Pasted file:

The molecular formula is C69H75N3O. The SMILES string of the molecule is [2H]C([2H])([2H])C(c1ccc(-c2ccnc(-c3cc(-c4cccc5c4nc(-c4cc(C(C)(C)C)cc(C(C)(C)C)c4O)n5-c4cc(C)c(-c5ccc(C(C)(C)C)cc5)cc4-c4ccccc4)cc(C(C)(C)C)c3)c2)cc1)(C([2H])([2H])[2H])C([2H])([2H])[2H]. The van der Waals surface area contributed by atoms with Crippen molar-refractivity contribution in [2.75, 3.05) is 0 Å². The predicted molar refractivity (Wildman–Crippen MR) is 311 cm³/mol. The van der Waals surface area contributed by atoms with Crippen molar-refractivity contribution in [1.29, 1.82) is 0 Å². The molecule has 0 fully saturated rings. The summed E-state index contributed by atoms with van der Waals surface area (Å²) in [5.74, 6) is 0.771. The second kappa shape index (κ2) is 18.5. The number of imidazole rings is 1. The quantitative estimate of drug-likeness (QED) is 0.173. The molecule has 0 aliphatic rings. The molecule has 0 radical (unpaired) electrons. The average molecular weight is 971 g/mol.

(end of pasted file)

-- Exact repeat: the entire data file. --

The molecular formula is C69H75N3O. The SMILES string of the molecule is [2H]C([2H])([2H])C(c1ccc(-c2ccnc(-c3cc(-c4cccc5c4nc(-c4cc(C(C)(C)C)cc(C(C)(C)C)c4O)n5-c4cc(C)c(-c5ccc(C(C)(C)C)cc5)cc4-c4ccccc4)cc(C(C)(C)C)c3)c2)cc1)(C([2H])([2H])[2H])C([2H])([2H])[2H]. The van der Waals surface area contributed by atoms with Crippen molar-refractivity contribution in [2.75, 3.05) is 0 Å². The predicted molar refractivity (Wildman–Crippen MR) is 311 cm³/mol. The van der Waals surface area contributed by atoms with Crippen molar-refractivity contribution in [1.29, 1.82) is 0 Å². The molecule has 0 fully saturated rings. The summed E-state index contributed by atoms with van der Waals surface area (Å²) in [5.74, 6) is 0.771. The second kappa shape index (κ2) is 18.5. The number of imidazole rings is 1. The quantitative estimate of drug-likeness (QED) is 0.173. The molecule has 0 aliphatic rings. The molecule has 0 radical (unpaired) electrons. The average molecular weight is 971 g/mol.